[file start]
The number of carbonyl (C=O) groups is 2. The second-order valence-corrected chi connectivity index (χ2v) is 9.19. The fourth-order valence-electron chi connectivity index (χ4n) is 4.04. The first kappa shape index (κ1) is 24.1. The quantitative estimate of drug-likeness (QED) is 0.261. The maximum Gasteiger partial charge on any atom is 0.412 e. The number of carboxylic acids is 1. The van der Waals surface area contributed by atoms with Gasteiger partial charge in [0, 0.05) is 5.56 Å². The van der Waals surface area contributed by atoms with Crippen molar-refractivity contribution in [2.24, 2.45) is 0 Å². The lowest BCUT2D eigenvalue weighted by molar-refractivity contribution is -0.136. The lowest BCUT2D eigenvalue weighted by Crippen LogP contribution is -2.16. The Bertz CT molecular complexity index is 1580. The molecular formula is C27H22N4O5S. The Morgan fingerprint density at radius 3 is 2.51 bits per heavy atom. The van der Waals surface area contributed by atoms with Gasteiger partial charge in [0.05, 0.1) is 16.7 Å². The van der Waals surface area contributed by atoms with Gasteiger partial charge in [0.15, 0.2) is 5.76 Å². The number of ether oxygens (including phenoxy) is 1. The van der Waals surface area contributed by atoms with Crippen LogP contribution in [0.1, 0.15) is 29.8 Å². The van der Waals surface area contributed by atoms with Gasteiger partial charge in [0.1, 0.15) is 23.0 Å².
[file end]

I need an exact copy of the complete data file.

The number of carbonyl (C=O) groups is 2. The second-order valence-corrected chi connectivity index (χ2v) is 9.19. The fourth-order valence-electron chi connectivity index (χ4n) is 4.04. The first kappa shape index (κ1) is 24.1. The quantitative estimate of drug-likeness (QED) is 0.261. The maximum Gasteiger partial charge on any atom is 0.412 e. The number of carboxylic acids is 1. The van der Waals surface area contributed by atoms with Gasteiger partial charge in [0, 0.05) is 5.56 Å². The van der Waals surface area contributed by atoms with Crippen molar-refractivity contribution in [2.24, 2.45) is 0 Å². The lowest BCUT2D eigenvalue weighted by molar-refractivity contribution is -0.136. The lowest BCUT2D eigenvalue weighted by Crippen LogP contribution is -2.16. The Bertz CT molecular complexity index is 1580. The molecular formula is C27H22N4O5S. The Morgan fingerprint density at radius 3 is 2.51 bits per heavy atom. The van der Waals surface area contributed by atoms with Gasteiger partial charge in [0.05, 0.1) is 16.7 Å². The van der Waals surface area contributed by atoms with Gasteiger partial charge in [0.15, 0.2) is 5.76 Å². The number of ether oxygens (including phenoxy) is 1. The van der Waals surface area contributed by atoms with Crippen LogP contribution in [0.1, 0.15) is 29.8 Å². The van der Waals surface area contributed by atoms with Gasteiger partial charge in [0.1, 0.15) is 23.0 Å².